In addition to dealing with the radicalised youth, India needs to appropriately handle the segment of misguided youth who are intelligent to realise that neither Pakistan nor azaadi offers them the salvation they are looking for. The youth would be happy to have laptops and cricket bats in their hands in place of stones and guns. They have resorted to the path of violence because of lack of any viable option. This becomes most evident during times of violence as is the case now, or even during periods of relative lull when adequate opportunities for skill development, employment are not available.
< style="line-height: 1.5">The youth would be happy to have laptops and cricket bats in their hands in place of stones and guns.< style="line-height: 1.5">
< style="line-height: 1.5">Kashmir is a stark case of misgovernance, both at the State and Central level over the last 70 years. It is well known that J&K receives the highest per capita financial support and assistance for economic and infrastructure development from the Centre. Unfortunately, much of these resources have gone to line the pockets of the political class and bureaucracy and very little to provide appropriate physical and social infrastructure in terms of health, education, roads, railway system and others. This will need to change if long term peace, security and prosperity are to be fostered. Greater responsibility for this devolves upon the State Government rather than the Centre.
Kashmiri youth today has scant knowledge, if at all, about the pluralistic, syncretic and all inclusive culture and traditions of the state. They have been exposed only to the culture of hatred, revenge and violence. This needs to be corrected. The youth need to be informed in schools, and outside, that they are inheritors of a rich, ancient legacy in which people of different ethnicity, caste, religion, and pursuits that live peacefully with each other. Their mindset and attitude needs to be changed through process of value education, sports, music, culture, debates, healthy entertainment and extracurricular activities.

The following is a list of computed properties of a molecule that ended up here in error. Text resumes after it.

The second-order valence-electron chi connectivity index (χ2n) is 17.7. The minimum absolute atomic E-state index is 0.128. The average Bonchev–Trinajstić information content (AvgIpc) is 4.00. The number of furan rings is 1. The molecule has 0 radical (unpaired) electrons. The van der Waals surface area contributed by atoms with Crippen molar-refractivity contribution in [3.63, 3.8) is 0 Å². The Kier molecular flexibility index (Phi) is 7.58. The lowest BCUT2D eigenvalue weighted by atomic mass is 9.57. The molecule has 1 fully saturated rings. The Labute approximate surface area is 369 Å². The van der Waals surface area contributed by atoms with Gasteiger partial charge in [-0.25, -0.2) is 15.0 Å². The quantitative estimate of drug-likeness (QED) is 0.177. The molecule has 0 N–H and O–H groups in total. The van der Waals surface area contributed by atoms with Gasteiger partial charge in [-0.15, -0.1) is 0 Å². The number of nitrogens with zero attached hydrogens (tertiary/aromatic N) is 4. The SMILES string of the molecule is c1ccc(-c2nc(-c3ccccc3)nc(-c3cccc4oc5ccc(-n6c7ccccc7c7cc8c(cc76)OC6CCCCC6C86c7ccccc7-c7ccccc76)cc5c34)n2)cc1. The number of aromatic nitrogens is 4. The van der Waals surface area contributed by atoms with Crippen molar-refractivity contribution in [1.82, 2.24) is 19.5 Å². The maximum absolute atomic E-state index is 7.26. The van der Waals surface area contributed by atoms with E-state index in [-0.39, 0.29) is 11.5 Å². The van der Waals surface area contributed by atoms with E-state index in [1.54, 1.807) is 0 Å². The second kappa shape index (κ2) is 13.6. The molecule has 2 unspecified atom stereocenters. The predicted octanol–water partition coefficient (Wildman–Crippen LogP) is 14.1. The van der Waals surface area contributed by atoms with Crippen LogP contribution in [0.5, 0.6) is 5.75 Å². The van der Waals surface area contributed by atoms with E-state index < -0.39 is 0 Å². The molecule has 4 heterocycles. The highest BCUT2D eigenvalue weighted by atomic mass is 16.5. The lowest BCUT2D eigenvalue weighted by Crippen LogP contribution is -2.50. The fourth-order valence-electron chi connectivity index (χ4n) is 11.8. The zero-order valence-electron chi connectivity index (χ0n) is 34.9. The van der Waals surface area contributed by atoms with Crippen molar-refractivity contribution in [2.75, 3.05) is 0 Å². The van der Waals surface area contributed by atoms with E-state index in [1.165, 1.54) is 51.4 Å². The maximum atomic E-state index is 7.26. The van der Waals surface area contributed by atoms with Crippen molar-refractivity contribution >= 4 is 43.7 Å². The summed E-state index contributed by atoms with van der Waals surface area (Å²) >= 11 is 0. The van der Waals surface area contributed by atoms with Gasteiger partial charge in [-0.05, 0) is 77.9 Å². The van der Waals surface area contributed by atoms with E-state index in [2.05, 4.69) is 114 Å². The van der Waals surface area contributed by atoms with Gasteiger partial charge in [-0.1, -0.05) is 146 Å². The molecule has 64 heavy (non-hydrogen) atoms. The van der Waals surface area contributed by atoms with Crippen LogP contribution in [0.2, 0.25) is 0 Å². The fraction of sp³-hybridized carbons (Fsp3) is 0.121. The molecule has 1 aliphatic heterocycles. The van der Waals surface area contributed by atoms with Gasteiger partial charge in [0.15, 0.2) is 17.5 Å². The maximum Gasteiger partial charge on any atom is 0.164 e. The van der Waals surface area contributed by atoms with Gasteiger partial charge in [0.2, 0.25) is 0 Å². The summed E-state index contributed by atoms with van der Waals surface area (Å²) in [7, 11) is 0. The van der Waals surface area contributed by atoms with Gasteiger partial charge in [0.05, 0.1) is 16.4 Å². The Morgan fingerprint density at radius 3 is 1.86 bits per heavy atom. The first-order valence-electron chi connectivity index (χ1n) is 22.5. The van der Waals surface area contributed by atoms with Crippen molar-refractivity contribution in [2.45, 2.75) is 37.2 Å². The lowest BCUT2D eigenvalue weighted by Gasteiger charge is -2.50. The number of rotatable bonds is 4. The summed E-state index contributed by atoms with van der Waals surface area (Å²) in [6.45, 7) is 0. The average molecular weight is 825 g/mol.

Kashmiri youth today has scant knowledge, if at all, about the pluralistic, syncretic and all inclusive culture and traditions of the state.
In all discussions on Kashmir, issues of democracy deficit and greater devolution of power and autonomy are raised. It is well recognised that J&K has much greater autonomy than most, if not by all the states of the country. It is a reflection of misgovernance and corruption that fruits of special powers are not reaching the common people. There is an urgent need for J&K leaders and administration to become more responsive to the needs and aspirations of the people.
Spurred by TRPs and circulation figures, the media, both print and electronic, both local and national, have been playing a largely negative role. It needs to become a potent and effective vehicle for promoting dialogue as well as for guiding the youth to move towards education, work and service.
Periods of relative peace in different parts of J&K need to be taken full advantage of, to reach out to disaffected segments of the local population and formulate long term solutions, to deal with the egregious situation. State and Central authorities should attend to the bruised hearts and minds of the young with compassion and generosity and not with a heavy hand.
The situation is difficult and complex, but not beyond redemption. Everywhere in conflict zones in the world, there has been a tussle between peace and development. What comes first — peace or development? The answer is that both of them need to be taken up in parallel. It will be self-defeating if the Government were to wait for peace and security to be restored before embarking on any development initiative. Both will need to go hand in hand, supporting and reinforcing each other.
The issue of return of Kashmiri Pandits has been engaging the minds of decision makers for years. This needs to be made a matter of priority. Presence of Kashmiri Pandits in the heterogeneous, multicultural, multi-religious diverse milieu will infuse a breath of fresh air and hope among the people who will be inspired to work towards promoting a peaceful, stable and prosperous society.
Prime Minister Narendra Modi has to encourage and inspire the Jammu and Kashmir Government to employ the infallible weapon of "development and good governance" as a guiding principle to foster amity, concord, security, well-being and progress. Only then will it be possible to draw the youth to the mainstream to become productive, supportive, constructive and valuable members of the society.
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Amb. Ashok Sajjanhar has worked for the Indian Foreign Service for over three decades. He was the ambassador of India to Kazakhstan Sweden and Latvia ...Read More +